While I don't doubt that electric buses make a significant difference to air quality where they operate, building buses in China cannot be environmentally sound, especially as they now have to be replaced so frequently.
London buses have for some time had very long lives on London streets - some for decades. No reason to think that the electric buses - quoted as €380,000 for a BYD single-decker (€100k more than a diesel equivalent) - will be any different. Power units will simply get updated, as needed.

And than goodness China is doing this, because no-one else really is. UK could be, but we're not.

In the big picture, the numbers of buses being shipped from China is (literally) a drop in the ocean in comparison to the huge volume of goods shipped from the far East. At least they arrive by sea, which is one of the more environmentally efficient shipping options.

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van ordinaire
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Re: Electric Vehicles: What have you spotted?

Post by van ordinaire »

Previously London buses WERE designed to be endlessly rebuilt & might stay in service for 40 years, I doubt any post-RM designs, bought in, off the shelf lasted a fraction of the time;now, according to something I read only last week, the entire fleet will have been replaced in, I think, 12 years.

Can't agree with you about buying buses from China, never mind the shipping - it's building the things in the first place (especially in China) that damages the environment, whether they run on diesel, electricity, hydrogen - or thin air! In the big picture, the health of a few 1,000 Londoners is of no consequence whatever. Still it's good to know that when we finally destroy the planet those still living & working in London (& a few other major cities) will be healthier than they would have been.

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Re: Electric Vehicles: What have you spotted?

Post by CitroJim »

van ordinaire wrote:
21 Oct 2018, 23:21
Can't agree with you about buying buses from China, never mind the shipping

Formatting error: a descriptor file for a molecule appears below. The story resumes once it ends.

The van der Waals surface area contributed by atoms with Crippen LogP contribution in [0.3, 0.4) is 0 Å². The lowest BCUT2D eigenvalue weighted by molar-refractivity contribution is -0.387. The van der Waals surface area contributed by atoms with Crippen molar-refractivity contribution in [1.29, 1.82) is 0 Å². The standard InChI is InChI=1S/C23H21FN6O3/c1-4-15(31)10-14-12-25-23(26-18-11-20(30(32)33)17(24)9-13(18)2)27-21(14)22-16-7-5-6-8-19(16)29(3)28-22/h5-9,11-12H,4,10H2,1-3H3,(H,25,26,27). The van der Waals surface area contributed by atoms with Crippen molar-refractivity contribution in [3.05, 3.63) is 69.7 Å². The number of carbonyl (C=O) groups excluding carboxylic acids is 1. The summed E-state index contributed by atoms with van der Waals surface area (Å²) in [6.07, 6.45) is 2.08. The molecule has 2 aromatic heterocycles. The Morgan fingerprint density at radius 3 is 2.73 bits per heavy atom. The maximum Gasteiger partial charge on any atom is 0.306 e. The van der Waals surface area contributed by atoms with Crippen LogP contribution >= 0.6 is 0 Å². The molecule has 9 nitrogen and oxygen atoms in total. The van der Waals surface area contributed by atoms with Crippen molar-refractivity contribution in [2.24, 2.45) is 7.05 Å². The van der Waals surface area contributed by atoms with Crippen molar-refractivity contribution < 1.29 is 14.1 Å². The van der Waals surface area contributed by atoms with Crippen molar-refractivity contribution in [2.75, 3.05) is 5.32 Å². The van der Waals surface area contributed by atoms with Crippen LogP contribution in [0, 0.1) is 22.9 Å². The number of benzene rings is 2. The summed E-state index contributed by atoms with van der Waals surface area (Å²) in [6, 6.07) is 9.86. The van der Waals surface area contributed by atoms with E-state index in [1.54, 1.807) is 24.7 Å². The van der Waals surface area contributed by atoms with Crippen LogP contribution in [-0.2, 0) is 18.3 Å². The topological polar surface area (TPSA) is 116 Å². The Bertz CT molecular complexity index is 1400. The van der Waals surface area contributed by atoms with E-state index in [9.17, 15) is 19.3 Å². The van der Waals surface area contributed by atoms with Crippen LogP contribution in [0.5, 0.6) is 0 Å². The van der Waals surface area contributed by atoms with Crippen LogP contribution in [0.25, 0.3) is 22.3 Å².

Shipping is a big problem too... The bunker fuel they burn is very dirty and polluting... Not only CO2 but sulphur dioxide and other untold nasties :twisted:

In my view, all heavy stuff like buses and trains and the like should be built locally here in the UK to both avoid shipping pollution and to provide gainful employment for a good few here at home...

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white exec
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Re: Electric Vehicles: What have you spotted?

Post by white exec »

Oh that that actually was to happen!

RM's may have been famously serviced directly (and largely designed) by LT, but they were 'bought in' too, from AEC, Leyland, MCW - albeit from within the UK.

In the case of serviceable single- and double-decker electric buses suitable for London streets, the Chinese simply got there first, as a result of urgently having to address their own urban pollution problem. The blame for not having a British product available lies with Britain, not elsewhere.

I think your dismissal of "the health of a few 1,000 Londoners" as "of no consequence whatsoever" is regrettable, and certainly not supported by health experts.

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van ordinaire
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Re: Electric Vehicles: What have you spotted?

Post by van ordinaire »

My concern is not so much where these buses are built but they are built at all, to replace perfectly serviceable buses, to the detriment of the environment because clean air is a vote catcher. When WILL people realise that the greatest ecological impact a vehicle makes during its life is making it in the first place - & the shorter that life is, the greater the real cost is of the manufacture.